before him in 1920. More complete geographic sampling shows that hind coxal color is not reliable.
Northern specimens of albomarginatus (such as from Michigan to New York) range from
Nebraska show considerable white, yellow, and brownish-red on the mesosoma; the hind coxa
varies from completely brownish-red to brownish-red with an apicodorsal dark spot.
1) a completely brownish-red coxa, to
2) a brownish-red coxa with an apicodorsal dark spot to
3) a completely black coxa with a narrowly white apex
While specimens from the southwestern USA often have a black coxa with a white apex,
about 40% of the females have various mixtures of brownish-red and fuscous on the coxa
(about 15% of the males show this color mix).
Body coloration is generally darker in the northern part of the range: the mesoscutum can
have the yellow markings reduced to only small spots at the bases of the
The apical tergal white bands can be
considerably narrowed as well.
Florida specimens show
even less black on the mesosoma; coxal coloration is as for Nebraska. While specimens from the
southwestern USA (Cushman's soror) have the black hind coxa described above, there is much more
white and brownish-red coloration on the mesosoma than in northern individuals with black hind
coxa; the white tergal bands are much more prominent.
Interestingly, Cushman's ovipositor character holds up: southwestern USA specimens have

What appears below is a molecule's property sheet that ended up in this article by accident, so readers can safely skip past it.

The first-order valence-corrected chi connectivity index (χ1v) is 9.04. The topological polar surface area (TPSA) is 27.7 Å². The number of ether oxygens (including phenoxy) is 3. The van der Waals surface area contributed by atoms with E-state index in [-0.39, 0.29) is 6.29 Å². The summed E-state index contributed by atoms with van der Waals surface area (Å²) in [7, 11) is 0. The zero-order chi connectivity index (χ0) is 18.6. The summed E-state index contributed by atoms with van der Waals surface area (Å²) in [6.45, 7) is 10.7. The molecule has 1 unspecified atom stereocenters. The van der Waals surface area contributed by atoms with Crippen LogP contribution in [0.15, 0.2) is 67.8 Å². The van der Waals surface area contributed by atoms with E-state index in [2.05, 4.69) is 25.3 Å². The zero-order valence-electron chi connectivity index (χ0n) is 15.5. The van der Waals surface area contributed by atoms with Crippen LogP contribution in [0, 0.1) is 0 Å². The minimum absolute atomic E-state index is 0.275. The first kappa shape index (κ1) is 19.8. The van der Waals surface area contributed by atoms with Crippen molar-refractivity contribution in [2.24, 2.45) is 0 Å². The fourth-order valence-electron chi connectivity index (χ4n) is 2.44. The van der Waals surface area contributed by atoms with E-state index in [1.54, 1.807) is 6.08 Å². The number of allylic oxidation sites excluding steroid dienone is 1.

the ovipositor 1.1-1.3x as long as the hind tibia, while eastern USA specimens have a range
of 1.4-1.5x as long as the ovipositor. In addition, southwestern specimens have a gentle but
distinct curve to the ovipositor; the ovipositors of eastern specimens are straight. Can the
combination of the color of southwestern specimens (black or partially black hind coxae that
are not the result of general melanism) with the shorter curved ovipositor be used to diagnose
soror? Unfortunately, there are exceptions that belie the use of this character. A specimen from
the San Jacinto Mountains of California has pure black hind coxae but the ovipositor is straight
and 1.5x as long as the hind tibia. Two specimens from southeastern Oregon (Malheur Co.: Juntura)
have brownish-red hind coxae with a brown apicodorsal spot, and straight ovipositors that range
from 1.2-1.3x as long as the hind tibia.
In summary, albomarginata consists of a confusing mix of populations, representing
either a very polymorphic species or a cluster of similar species that can be separated only
with molecular data. Recognition of soror is not justifiable at this time.
Lycorina apicalis Cresson
Lycorina? apicalis Cresson, 1874: 407. Type: female (Academy of Natural Sciences of
Philadelphia). Not examined.
Although Gauld (1997) did not consider apicalis to range north of southern Mexico, it is not out of
the question that the species could be discovered in the southwestern USA. It is therefore included
in the new key to Nearctic Lycorina to guard against confusion with the similar glaucomata.
Cushman differentiated apicalis and glaucomata on the basis of eye and gena characters (see above).
He apparently had on hand only one specimen of apicalis (Mexico: no other locality information given)
that had been compared to the holotype (Mexico: Cordoba) by S.A. Rohwer; Rohwer considered the two
specimens to be conspecific. I examined 15 specimens from Costa Rica that were excellent matches with
Gauld's redescription of the species, particularly in regard to body size and the punctation of T1.
When these are compared to specimens of glaucomata, Cushman's head characters cannot be observed.